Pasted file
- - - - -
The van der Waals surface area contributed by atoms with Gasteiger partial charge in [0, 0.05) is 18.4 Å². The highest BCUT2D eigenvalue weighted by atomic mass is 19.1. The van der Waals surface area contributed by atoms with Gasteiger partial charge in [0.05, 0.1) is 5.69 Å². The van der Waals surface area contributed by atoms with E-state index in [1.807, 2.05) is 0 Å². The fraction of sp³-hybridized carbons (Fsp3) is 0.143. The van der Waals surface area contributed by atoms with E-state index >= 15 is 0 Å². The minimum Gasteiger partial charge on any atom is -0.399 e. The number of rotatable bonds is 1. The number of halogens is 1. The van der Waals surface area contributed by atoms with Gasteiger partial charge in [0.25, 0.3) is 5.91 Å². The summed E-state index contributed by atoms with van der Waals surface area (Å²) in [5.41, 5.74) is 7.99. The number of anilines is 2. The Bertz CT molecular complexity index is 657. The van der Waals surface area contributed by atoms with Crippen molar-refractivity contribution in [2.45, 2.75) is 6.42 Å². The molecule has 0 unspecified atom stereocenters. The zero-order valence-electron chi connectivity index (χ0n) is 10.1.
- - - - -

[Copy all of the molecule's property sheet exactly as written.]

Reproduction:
The van der Waals surface area contributed by atoms with Gasteiger partial charge in [0, 0.05) is 18.4 Å². The highest BCUT2D eigenvalue weighted by atomic mass is 19.1. The van der Waals surface area contributed by atoms with Gasteiger partial charge in [0.05, 0.1) is 5.69 Å². The van der Waals surface area contributed by atoms with E-state index in [1.807, 2.05) is 0 Å². The fraction of sp³-hybridized carbons (Fsp3) is 0.143. The van der Waals surface area contributed by atoms with E-state index >= 15 is 0 Å². The minimum Gasteiger partial charge on any atom is -0.399 e. The number of rotatable bonds is 1. The number of halogens is 1. The van der Waals surface area contributed by atoms with Gasteiger partial charge in [0.25, 0.3) is 5.91 Å². The summed E-state index contributed by atoms with van der Waals surface area (Å²) in [5.41, 5.74) is 7.99. The number of anilines is 2. The Bertz CT molecular complexity index is 657. The van der Waals surface area contributed by atoms with Crippen molar-refractivity contribution in [2.45, 2.75) is 6.42 Å². The molecule has 0 unspecified atom stereocenters. The zero-order valence-electron chi connectivity index (χ0n) is 10.1.